However, as treatments have improved, female-to-male transsexual people transmen are increasingly seen in medical and psychiatric practice, although the incidence in Western cultures is about one third of that for male-to-female transsexualism. The combination of psychotherapy, hormonal reassignment, living at least a year in the felt gender, and sex reassignment surgery may be curative when the disorder is appropriately diagnosed and clinicians follow the internationally accepted standards of care for the treatment of gender identity disorders, available from the World Professional Association for Transgender Health WPATH.
Although patients with gender dysphoria are no longer required to have psychotherapy before consideration for cross-sex hormonal and surgical procedures, mental health care practitioners can do the following to help patients make decisions:.
IJ TRANSGENDER - Transgender Identity Affirmation and Mental Health
Assess and treat comorbid disorders eg, depression , substance use disorders. Feminizing hormones in moderate doses eg, estradiol transdermal patches 0. Feminizing hormones have significant beneficial effects on the symptoms of gender dysphoria, often before there are any visible changes in secondary sexual characteristics eg, breast growth, decreased facial and body hair growth, redistribution of fat to the hips. Feminizing hormones, even without psychologic support or surgery, are all some patients need to make them feel sufficiently comfortable as a female.
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Sex reassignment surgery is requested by many male-to-female transsexuals. Surgery involves removal of the penis and testes and creation of an artificial vagina. A part of the glans penis is retained as a clitoris, which is usually sexually sensitive and retains the capacity for orgasm in most cases. The decision to pursue sex reassignment surgery often raises important social problems for patients.
Many of these patients are married and have children. A parent or spouse who changes sex and gender role will likely have substantial adjustment issues in intimate relationships and may lose loved ones in the process. In follow-up studies, genital surgery has helped some transsexuals live happier and more productive lives and so is justified in highly motivated, appropriately assessed and treated transsexuals who have completed at least 1 year of living full-time in the opposite gender role.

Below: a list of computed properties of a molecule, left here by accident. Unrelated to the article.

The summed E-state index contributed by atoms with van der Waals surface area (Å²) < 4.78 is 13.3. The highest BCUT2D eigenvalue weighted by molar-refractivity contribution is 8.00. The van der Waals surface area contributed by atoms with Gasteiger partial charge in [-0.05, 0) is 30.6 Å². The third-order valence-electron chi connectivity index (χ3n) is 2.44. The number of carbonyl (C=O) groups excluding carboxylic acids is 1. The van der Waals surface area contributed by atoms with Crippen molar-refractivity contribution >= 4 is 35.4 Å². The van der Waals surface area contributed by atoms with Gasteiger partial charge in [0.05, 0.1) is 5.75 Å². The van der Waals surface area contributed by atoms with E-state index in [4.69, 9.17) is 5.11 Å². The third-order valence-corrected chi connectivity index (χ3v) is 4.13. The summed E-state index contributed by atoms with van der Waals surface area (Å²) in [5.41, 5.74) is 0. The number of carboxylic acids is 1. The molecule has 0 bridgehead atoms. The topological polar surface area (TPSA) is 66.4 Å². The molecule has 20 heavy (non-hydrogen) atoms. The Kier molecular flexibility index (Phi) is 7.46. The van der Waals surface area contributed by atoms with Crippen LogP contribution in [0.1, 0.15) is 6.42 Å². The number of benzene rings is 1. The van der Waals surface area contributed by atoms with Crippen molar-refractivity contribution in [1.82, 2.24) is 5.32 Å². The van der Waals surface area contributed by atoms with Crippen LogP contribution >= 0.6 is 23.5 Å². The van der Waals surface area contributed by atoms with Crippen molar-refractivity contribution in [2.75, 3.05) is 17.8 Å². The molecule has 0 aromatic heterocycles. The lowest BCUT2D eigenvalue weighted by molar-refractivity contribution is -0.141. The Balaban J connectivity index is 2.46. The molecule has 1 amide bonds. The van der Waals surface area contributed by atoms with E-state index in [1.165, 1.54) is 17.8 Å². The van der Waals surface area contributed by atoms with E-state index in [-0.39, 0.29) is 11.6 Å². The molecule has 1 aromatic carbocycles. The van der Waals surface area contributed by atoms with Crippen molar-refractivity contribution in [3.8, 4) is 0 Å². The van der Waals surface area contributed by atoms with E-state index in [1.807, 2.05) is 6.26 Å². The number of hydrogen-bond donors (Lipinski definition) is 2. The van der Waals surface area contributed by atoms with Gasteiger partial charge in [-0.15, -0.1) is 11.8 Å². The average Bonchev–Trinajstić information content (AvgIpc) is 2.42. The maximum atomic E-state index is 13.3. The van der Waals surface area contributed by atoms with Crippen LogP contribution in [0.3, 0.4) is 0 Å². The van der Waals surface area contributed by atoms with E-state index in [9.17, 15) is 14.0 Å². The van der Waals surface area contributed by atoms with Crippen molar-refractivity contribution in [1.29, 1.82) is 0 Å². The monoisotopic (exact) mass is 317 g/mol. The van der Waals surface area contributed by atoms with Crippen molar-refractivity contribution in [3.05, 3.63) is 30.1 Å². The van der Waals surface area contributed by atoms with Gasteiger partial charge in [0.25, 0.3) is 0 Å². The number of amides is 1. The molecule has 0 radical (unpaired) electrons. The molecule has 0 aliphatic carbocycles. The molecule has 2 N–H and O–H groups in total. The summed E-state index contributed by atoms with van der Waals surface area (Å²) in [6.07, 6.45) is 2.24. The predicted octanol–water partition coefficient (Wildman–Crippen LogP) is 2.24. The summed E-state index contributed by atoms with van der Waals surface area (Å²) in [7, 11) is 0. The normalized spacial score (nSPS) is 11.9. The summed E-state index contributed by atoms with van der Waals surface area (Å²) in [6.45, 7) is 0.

Some patients also pursue nongenital, gender-affirming surgical procedures such as breast augmentation, facial feminization surgeries eg, rhinoplasty, brow lift, hairline changes, jaw reconfiguration, tracheal cartilage shave [reduction of the laryngeal cartilage] , or vocal cord surgeries to change the quality of the voice.
Participation in gender support groups, available in most large cities or through the Internet, is usually helpful. Female-to-male patients often ask for mastectomy early because it is difficult to live in the male gender role with a large amount of breast tissue; breast binding often makes breathing difficult. Then, hysterectomy and oophorectomy may be done after a course of androgenic hormones eg, testosterone ester preparations to mg IM every 3 weeks or equivalent doses of androgen transdermal patches or gels.
Testosterone preparations permanently deepen the voice, induce a more masculine muscle and fat distribution, induce clitoromegaly, and promote growth of facial and body hair. Additional research is needed to further elucidate the social psychological processes involved in the association between identity affirmation and mental health among transgender persons.
Trans women do not regard the wearing of female attire as "cross dressing". Bentler, R. Journal of Clinical Psychology , — Blanchard, R. Archives of Sexual Behavior , — Blumenstein, R. Denny Ed. Bolin, A. South Hadley: Bergin and Garvey. Boswell, H. Boszormenyi-Nagy, I. Brown, G. Bullough, V. Journal of Sexual Research , — Burke, P. American Social Review , — Cast, A.
Social Psychology Quarterly , 68— Clements-Nolle, K. American Journal of Public Health , — Cole, C. Archives of Sexual Behavior , 13— Cole, S. Szuchman and F.
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http://derivid.route1.com/no-saba-que-te-amaba.php Journal of Psychology and Human Sexuality , 6: 49— Hartmann, U. Preliminary results of a prospective study. Accessed September 8th Herek, G. Journal of Interpersonal Violence , 5: 16— Higgins, E. Baumeiser Ed.